Though in Mercer's day scholars studied both Mesopotamian and Egyptian disciplines, they knew nothing of the interactions between the two cultures. In 1971, however, the Egyptologist Georges Posener completed a lengthy and detailed survey of the available evidence and concluded that cultural interactions and interference of Egypt in the area of Syria and Palestine were extensive, even though the precise nature of the "domination by the pharaohs" during the Middle Kingdom "still eludes us; fifty years ago it was barely suspected." Yet some critics who clearly should know better are still using the same arguments as Mercer and Peters.
Confirmation of the connections that Posener discovered can be seen
in recent archaeological evidence found at Ebla. The cult of the Egyptian
crocodile god Sobek
flourished during the Middle Kingdom (2040-1640 B.C.), as is attested by royal and personal names during the twelfth (1991-1783 B.C.) and thirteenth dynasties
(1783-1600? B.C.), temple building, and commemorative scarabs.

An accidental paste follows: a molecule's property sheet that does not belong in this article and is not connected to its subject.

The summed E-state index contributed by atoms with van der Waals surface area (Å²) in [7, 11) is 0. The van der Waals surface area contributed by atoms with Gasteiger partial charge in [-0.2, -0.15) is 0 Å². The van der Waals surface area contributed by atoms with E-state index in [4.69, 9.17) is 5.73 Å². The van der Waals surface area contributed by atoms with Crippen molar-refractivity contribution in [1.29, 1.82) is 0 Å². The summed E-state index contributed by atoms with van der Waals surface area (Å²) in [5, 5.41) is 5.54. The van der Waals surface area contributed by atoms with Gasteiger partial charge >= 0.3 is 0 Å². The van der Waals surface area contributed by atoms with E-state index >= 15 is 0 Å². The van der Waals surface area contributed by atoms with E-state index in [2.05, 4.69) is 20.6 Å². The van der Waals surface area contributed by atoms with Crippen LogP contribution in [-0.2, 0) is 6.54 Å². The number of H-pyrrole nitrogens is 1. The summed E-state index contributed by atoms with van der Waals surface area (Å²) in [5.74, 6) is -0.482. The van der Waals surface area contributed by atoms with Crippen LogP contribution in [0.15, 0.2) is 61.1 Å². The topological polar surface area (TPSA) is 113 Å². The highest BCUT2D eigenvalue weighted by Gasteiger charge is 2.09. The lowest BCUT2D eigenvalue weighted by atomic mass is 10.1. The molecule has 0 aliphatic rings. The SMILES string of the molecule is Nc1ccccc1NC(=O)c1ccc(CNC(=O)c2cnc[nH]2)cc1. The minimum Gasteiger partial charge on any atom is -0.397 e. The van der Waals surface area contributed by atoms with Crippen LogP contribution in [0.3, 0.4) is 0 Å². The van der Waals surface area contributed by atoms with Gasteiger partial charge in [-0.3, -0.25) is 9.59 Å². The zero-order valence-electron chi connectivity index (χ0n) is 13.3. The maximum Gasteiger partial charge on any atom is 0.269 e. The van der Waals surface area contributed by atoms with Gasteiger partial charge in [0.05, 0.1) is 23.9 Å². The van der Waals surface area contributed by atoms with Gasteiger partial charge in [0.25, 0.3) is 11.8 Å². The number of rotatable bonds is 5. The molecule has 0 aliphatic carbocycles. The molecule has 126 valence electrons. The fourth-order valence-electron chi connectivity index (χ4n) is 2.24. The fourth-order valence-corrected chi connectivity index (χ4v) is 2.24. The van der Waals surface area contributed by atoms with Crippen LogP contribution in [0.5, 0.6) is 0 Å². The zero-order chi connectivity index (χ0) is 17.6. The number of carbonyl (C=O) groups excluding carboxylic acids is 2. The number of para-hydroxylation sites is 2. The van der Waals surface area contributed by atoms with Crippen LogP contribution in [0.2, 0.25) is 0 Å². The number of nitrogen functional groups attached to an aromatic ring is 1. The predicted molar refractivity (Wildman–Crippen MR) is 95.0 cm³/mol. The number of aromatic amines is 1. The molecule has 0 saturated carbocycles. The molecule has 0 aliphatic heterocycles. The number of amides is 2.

In the archaeological site of Ebla in Syria, also known as Tell Mardikh, were found several images of Egyptian gods stylistically datable to the Middle Kingdom, and dated by the archaeologists to MB II (1750-1650 B.C.), the time period to which most scholars who believe Abraham existed date him. Among these gods were Osiris, Hathor, Horus, and Sobek. This provides concrete archaeological evidence that Egyptian cults existed in Mesopotamia, Abraham's homeland. Thus the book of Abraham accurately describes an aspect of the ancient world about which Joseph Smith could have known little or nothing.
1. John Peters, letter to Franklin S. Spalding, in F. S. Spalding, Joseph Smith, Jr., As a Translator (1912), 28.
2. Samuel A. B. Mercer, "Joseph Smith As an Interpreter and Translator of Egyptian," Utah Survey 1/1 (1913): 33.
3. Georges Posener, "Syria and Palestine c. 2160-1780 B.C.," Cambridge Ancient History, 1.2:550, 549.
4. Stephen E. Thompson, "Egyptology and the Book of Abraham," Dialogue 28/1 (Spring 1995): 156-60.
5. Jürgen von Beckerath, Handbuch der ägyptischen Königsnamen (1984), 67-73, 159-61, 200-11, 220-2; William Kelly Simpson, Papyrus Reisner I (1963), 89-90; cf. Simpson, Papyrus Reisner II (1965), 59, and Papyrus Reisner IV (1986), 41-2; and William C. Hayes, A Papyrus of the Late Middle Kingdom in the Brooklyn Museum (1955), 23-4.
6. Dieter Arnold, Die Tempel Ägyptens (1992), 97-8, 186.
7. Bulletin de l'Insitut Français d'Archéologie Orientale 56 (1957): 81-95; and 63 (1965): 197-200.
8. Paolo Matthiae, Frances Pinnock, and Gabriella Scandone Matthiae, Ebla (1995), 458-60, 476-7.
Based on research by John Gee.